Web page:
The first time I stumbled into Lost Weekend, I was on a mission to find good coffee (like most other afternoons). I had returned a week prior from a five week long beach side vacation, and the New York winter was taking a toll. I needed surfboards and sunscreen.
Enter Lost Weekend, my answer to a tropical escape in the heart of the Lower East Side. On this day in March (the first day, as it may be), I sat down with owner Michael Little to chat about how the shop came to be, the "lost weekend," and New York City surf culture.
Name, Location, Occupation
Michael Little; 45 Orchard Street; Owner, Lost Weekend
Tell us the story of Lost Weekend. How did it come to be?
So, I moved to New York from San Francisco and San Francisco has really rich vibrant coffee tradition and they've been by and large--leaps and bounds--ahead of new york. And I was surprised when I came to New York in 2005/2006 that there really was no coffee. There was no artisanship behind coffee at that date.
There was nothing in this neighborhood to speak of. So as soon as Bluebottle opened in Williamsburg, I went to them within weeks and said ‘listen can I use your coffee in the city?’ and they said ‘sure why not.’ We were the first wholesale account in Manhattan. I was like ‘why couldn’t there be good coffee in my neighborhood?’
I wanted to do something that was a way to sort of contribute to my neighborhood. Good coffee deserved to be on the Lower East Side. In my ideal scenario I would set up a shop where I could go get coffee in the morning and then go surf. So three years into it that’s my reality.
What is the "lost weekend?"
Another piece of the story was that before this I taught eighth grade in the South Bronx. That’s ultimately what brought me to New York. And so I was teaching in the South Bronx [during the week], on the weekends I’d go surf and on vacations I’d go to Costa Rica or other places in Central America. I knew as soon as I signed this lease I’m like ‘well there go all my weekends.’
Lost weekend brings together coffee and retail. Why combine the two?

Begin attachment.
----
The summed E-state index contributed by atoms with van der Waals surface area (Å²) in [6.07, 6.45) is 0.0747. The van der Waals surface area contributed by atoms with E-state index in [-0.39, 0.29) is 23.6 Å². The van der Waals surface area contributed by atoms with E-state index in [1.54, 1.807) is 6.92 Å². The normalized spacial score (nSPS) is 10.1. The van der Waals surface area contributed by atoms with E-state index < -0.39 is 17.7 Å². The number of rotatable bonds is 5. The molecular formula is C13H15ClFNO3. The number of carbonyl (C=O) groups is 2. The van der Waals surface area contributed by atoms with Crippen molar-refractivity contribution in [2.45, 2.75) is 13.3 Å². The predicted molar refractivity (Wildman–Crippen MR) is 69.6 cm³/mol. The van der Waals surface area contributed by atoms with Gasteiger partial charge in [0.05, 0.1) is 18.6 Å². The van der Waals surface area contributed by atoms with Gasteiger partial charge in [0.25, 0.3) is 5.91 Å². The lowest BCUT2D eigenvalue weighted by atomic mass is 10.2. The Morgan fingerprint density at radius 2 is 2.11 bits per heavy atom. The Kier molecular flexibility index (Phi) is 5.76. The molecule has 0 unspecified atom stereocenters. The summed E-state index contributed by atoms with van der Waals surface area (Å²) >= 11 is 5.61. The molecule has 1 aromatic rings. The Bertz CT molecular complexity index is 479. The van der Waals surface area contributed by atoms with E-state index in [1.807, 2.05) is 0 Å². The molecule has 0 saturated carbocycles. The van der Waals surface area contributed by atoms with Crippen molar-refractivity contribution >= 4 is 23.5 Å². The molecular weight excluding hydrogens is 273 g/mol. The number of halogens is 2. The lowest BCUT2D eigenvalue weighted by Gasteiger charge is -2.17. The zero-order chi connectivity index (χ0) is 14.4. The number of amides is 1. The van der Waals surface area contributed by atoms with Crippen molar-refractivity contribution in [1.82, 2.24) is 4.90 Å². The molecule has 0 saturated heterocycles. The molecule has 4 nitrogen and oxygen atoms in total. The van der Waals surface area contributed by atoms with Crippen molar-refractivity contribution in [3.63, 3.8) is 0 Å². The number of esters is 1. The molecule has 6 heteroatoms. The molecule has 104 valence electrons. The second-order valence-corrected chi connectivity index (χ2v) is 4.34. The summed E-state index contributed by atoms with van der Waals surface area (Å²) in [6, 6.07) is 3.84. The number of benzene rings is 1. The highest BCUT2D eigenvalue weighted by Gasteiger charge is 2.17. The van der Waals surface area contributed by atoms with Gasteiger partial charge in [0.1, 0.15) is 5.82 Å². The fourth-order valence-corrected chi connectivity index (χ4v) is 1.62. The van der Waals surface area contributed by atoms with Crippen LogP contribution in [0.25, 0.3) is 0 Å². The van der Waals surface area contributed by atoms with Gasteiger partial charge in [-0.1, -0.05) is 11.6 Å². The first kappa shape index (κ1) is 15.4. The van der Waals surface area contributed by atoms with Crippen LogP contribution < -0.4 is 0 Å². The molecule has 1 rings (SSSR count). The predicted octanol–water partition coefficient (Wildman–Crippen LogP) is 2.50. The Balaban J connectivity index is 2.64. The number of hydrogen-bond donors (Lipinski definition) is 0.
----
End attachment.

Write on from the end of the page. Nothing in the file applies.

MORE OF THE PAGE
It all started with coffee. As I spent more time in here I brought my surfboards down from my apartment and started to store them. So with a couple of boards here people would come in and say ‘whats this thing you’re doing here.’ We started to build a little community, and the retail all sort of accentuates that. I never wanted to be the coffee shop on Friends where you’d come and sit for eight hours and write your novel. I wanted it to be a place where you come, get coffee, hear something interesting, watch a couple minutes of a surf DVD and then head out and go start your day.
The whole process has been organic at every level. It’s all very pragmatic and organic based on our customers.
Where do you gain inspiration?
The Lower East Side is my community, and I feel, my inspiration.
What’s your order?
I am a coffee black kind of girl [laughs]. I drink drip coffee in the morning--when I come in in the morning we’ll do a lot of tastings. We’re always sort of engineering the beans as they change throughout the day--throughout the temperature--to get the flavor profile we want out of them. I usually stand here in the morning and read the New Yorker with a cup of coffee and then early afternoon I’ll have an Americano.
On New York City surf culture
I think that there’s partially a myth in the sense that nobody comes to New York to surf. You come to New York because it’s the greatest city in the world. You come here for the food and music and the arts--to be in this amazing vibrant city. You don’t come to New York because the waves are great. They’re not most of the time.
How are you getting ready for spring?
I’m pushing spring. If it gets 10 degrees warmer I’m gonna start wearing shorts.
As told to Ellie Eckert on March 1, 2014.